While you may not be able to afford a lot of fresh foods, which is why you’re eating ramen noodles, there are some things you can get that you can add to your bowl of ramen noodles. For instance, canned vegetables and meats are good options to put in your noodles.

9. You Get More Bad Fats With Instant Ramen.

Instant ramen noodles are flash-fried in oil to facilitate the drying process. The frying process adds fat to the noodles, many of which are trans fats that are not healthy for you. 

10. Ramen Can Trigger Cravings for More Carbs.

All carbohydrates are turned into glucose in your body. The speed at which it does depends on how much fiber is in the food, like vegetables. Ramen noodles are very low in fiber, which makes it a simple carbohydrate. When you are used to eating a carb-heavy diet, your blood sugar rises many times, making you crave more carbs.

Ramen noodles are high in simple carbs, making you want to eat more starch or carbs soon after eating.

11. Ramen Can Lead to an Increased Risk of High Blood Pressure.

High blood pressure is linked to increased sodium in the diet, and because instant ramen has almost 80% of the recommended sodium intake, eating ramen frequently can lead to an increased risk of high blood pressure. While sodium is a necessary nutrient, too much can cause heart disease, stroke, and lead to osteoporosis.

12. The Seasoning Packet Contains Sugar.

If you’ve ever noticed that ramen tastes a bit sweet, it’s because the seasoning packet contains sugar along with salt, monosodium glutamate, and seasoning. Sugar is linked to diabetes, obesity, and heart disease; it also decreases your immune system functioning. 

Many foods on the market today contain hidden sugars, even if the food is not meant to be sweet like pasta sauce or salad dressings. The added sugar increases the prevalence of diseases and may contribute to premature aging.  

13. Ramen Contains TBHQ Chemicals.

TBHQ is a preservative in instant noodles that prolongs shelf life and keeps them from spoiling. But, TBHQ has been linked to neurological damage and liver damage in higher doses. However, small doses once in a while are safe. People who consume ramen more often may also be at higher risk for vision damage.

TBHQ is literally a by-product of the petroleum industry.

Choose Fresh Ramen Noodles Instead!

Fresh ramen noodles are made with wheat flour and fewer preservatives than instant ramen noodles. The preservatives that keep instant noodles from getting stale or going bad before eating them are the same preservatives that prevent them from being digested quickly after eating them. Fresh noodles don’t have those preservatives and are healthier. The broth that fresh noodles are served in is healthier, with less MSG or sodium, than the instant noodles.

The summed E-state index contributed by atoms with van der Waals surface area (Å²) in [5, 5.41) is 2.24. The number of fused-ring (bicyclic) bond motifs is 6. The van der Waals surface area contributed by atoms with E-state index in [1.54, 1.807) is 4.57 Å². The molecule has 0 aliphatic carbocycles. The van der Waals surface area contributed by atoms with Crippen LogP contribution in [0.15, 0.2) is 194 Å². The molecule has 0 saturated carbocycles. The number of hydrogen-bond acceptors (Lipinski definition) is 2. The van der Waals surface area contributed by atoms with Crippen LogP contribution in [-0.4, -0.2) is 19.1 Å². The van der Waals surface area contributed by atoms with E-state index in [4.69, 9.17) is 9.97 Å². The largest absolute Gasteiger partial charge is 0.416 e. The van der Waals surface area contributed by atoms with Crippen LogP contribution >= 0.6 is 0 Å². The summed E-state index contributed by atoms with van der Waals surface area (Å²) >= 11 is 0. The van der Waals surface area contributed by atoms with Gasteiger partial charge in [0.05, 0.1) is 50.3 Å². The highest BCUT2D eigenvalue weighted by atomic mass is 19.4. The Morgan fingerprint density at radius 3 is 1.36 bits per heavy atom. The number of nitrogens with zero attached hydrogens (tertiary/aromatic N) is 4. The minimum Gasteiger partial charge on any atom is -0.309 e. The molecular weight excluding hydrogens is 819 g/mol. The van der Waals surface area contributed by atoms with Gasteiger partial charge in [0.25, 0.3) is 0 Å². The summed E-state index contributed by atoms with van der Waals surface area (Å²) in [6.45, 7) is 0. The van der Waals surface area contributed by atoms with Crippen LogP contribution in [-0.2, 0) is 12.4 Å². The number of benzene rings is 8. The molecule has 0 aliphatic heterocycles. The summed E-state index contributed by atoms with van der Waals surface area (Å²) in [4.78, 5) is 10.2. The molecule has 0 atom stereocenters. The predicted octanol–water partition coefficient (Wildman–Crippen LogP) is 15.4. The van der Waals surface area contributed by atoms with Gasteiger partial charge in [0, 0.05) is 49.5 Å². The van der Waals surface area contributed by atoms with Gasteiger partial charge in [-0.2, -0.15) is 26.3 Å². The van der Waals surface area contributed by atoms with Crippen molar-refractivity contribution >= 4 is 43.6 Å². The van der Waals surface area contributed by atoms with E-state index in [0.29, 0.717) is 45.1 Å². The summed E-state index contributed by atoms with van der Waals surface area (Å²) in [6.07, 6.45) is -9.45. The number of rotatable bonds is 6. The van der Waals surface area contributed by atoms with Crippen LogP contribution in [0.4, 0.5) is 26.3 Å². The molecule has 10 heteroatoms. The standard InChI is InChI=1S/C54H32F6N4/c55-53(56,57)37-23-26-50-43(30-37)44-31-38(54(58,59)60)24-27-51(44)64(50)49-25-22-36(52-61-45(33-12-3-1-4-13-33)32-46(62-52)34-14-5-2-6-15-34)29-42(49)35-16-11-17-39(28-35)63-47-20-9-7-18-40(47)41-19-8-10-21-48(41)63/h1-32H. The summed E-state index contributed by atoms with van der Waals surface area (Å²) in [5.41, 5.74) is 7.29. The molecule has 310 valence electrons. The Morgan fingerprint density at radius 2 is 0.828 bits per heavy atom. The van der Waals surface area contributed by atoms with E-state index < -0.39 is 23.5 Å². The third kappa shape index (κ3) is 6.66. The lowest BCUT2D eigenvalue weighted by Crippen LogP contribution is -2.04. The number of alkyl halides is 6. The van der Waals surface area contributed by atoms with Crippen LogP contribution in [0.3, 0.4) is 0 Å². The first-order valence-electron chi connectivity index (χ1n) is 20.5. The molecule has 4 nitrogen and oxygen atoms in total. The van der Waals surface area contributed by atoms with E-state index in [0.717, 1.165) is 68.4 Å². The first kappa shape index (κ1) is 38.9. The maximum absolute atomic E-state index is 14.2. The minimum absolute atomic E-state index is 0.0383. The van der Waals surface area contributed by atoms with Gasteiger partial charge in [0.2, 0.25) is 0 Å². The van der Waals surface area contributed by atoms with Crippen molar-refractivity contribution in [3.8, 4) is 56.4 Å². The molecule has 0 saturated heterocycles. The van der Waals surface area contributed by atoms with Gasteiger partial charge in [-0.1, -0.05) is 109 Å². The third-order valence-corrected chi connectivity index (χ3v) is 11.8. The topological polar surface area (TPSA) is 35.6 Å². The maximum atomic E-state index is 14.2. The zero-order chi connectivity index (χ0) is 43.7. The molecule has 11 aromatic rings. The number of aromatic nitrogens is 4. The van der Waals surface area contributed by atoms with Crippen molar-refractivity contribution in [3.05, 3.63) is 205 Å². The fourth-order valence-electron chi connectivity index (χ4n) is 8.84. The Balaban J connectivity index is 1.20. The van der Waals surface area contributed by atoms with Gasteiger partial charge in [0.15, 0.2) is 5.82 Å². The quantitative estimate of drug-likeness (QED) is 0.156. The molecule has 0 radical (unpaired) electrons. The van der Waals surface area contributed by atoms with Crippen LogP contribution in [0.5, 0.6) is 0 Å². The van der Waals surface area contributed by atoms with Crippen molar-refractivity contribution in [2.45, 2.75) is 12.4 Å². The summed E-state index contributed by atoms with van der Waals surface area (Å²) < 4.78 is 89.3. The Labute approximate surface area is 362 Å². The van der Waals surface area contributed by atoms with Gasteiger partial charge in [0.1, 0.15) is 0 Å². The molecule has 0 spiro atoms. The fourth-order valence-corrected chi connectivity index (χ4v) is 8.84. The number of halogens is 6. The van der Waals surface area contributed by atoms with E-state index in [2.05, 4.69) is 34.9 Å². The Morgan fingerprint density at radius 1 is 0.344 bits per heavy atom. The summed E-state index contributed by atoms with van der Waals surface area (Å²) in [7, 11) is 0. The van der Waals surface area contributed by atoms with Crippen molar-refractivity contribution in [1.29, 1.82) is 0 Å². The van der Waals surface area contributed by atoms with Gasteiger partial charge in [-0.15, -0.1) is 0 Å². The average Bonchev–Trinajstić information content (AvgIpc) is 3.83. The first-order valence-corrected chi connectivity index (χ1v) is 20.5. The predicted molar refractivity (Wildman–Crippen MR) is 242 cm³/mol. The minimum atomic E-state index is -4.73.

Last word

Instant Ramen noodles are a good once-in-a-while treat when you are short on cash or even when you feel like having noodle soup in a hurry. However, if you eat ramen more frequently, you need to be aware of how bad it is for your health. 

If you want to make instant ramen healthier, you might think about adding vegetables and lean meat like chicken to your soup. Many fresh ramen bowls contain fresh herbs, vegetables, and seasonings that add nutrition to the soup and a hard-boiled egg for protein. 

Also, making bone broth can create a healthier soup that is as comforting as it is healthy.

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This article was co-authored by our team of writers and editors who share one thing in common: their passion for food and drinks!

JC Franco
Editor | + posts

JC Franco works as a New York-based editor at Foodrinke, driven by his lifelong love for food. His culinary journey began in childhood, as he eagerly assisted his mother with her local sandwich and bakery business, relishing every opportunity to sample her creations. Known among family and friends as an easy eater, JC has a particular affinity for Chinese, Italian, Mexican, and Peruvian cuisine. At Foodrinke, he channels his passion for food into his work, sharing his enthusiasm and knowledge with readers.